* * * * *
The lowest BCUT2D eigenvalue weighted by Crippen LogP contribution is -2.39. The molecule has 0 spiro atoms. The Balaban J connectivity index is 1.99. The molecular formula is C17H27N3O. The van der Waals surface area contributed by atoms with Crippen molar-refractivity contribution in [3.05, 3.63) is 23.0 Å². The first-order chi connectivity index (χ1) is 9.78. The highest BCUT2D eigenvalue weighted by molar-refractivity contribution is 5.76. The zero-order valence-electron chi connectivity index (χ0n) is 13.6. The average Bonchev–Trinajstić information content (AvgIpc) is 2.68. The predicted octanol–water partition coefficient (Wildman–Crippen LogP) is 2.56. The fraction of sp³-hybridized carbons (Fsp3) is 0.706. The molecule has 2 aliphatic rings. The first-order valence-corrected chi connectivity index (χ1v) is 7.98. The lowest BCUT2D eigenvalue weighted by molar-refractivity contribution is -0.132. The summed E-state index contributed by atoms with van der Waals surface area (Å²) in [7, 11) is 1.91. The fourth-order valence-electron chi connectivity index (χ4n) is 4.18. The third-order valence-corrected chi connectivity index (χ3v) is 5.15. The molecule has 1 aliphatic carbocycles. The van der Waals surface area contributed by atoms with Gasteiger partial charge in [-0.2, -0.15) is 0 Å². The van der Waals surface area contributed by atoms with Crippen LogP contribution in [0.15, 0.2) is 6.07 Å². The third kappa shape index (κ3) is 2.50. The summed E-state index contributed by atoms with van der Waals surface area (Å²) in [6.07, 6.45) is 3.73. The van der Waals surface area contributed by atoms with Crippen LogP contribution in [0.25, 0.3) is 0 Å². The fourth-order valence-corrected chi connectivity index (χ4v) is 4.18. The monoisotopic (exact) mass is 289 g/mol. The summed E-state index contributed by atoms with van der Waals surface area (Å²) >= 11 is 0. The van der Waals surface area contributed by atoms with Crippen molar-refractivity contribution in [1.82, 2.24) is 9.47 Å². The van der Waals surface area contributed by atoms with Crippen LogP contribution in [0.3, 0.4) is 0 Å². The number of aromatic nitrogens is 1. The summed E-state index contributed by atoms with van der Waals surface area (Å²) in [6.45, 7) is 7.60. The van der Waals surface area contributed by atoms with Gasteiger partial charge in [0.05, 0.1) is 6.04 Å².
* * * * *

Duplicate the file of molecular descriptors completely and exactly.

The lowest BCUT2D eigenvalue weighted by Crippen LogP contribution is -2.39. The molecule has 0 spiro atoms. The Balaban J connectivity index is 1.99. The molecular formula is C17H27N3O. The van der Waals surface area contributed by atoms with Crippen molar-refractivity contribution in [3.05, 3.63) is 23.0 Å². The first-order chi connectivity index (χ1) is 9.78. The highest BCUT2D eigenvalue weighted by molar-refractivity contribution is 5.76. The zero-order valence-electron chi connectivity index (χ0n) is 13.6. The average Bonchev–Trinajstić information content (AvgIpc) is 2.68. The predicted octanol–water partition coefficient (Wildman–Crippen LogP) is 2.56. The fraction of sp³-hybridized carbons (Fsp3) is 0.706. The molecule has 2 aliphatic rings. The first-order valence-corrected chi connectivity index (χ1v) is 7.98. The lowest BCUT2D eigenvalue weighted by molar-refractivity contribution is -0.132. The summed E-state index contributed by atoms with van der Waals surface area (Å²) in [7, 11) is 1.91. The fourth-order valence-electron chi connectivity index (χ4n) is 4.18. The third-order valence-corrected chi connectivity index (χ3v) is 5.15. The molecule has 1 aliphatic carbocycles. The van der Waals surface area contributed by atoms with Gasteiger partial charge in [-0.2, -0.15) is 0 Å². The van der Waals surface area contributed by atoms with Crippen LogP contribution in [0.15, 0.2) is 6.07 Å². The third kappa shape index (κ3) is 2.50. The summed E-state index contributed by atoms with van der Waals surface area (Å²) in [6.07, 6.45) is 3.73. The van der Waals surface area contributed by atoms with Crippen LogP contribution in [0.25, 0.3) is 0 Å². The fourth-order valence-corrected chi connectivity index (χ4v) is 4.18. The monoisotopic (exact) mass is 289 g/mol. The summed E-state index contributed by atoms with van der Waals surface area (Å²) >= 11 is 0. The van der Waals surface area contributed by atoms with Crippen molar-refractivity contribution in [1.82, 2.24) is 9.47 Å². The van der Waals surface area contributed by atoms with Crippen LogP contribution in [0.3, 0.4) is 0 Å². The number of aromatic nitrogens is 1. The summed E-state index contributed by atoms with van der Waals surface area (Å²) in [6.45, 7) is 7.60. The van der Waals surface area contributed by atoms with Gasteiger partial charge in [0.05, 0.1) is 6.04 Å².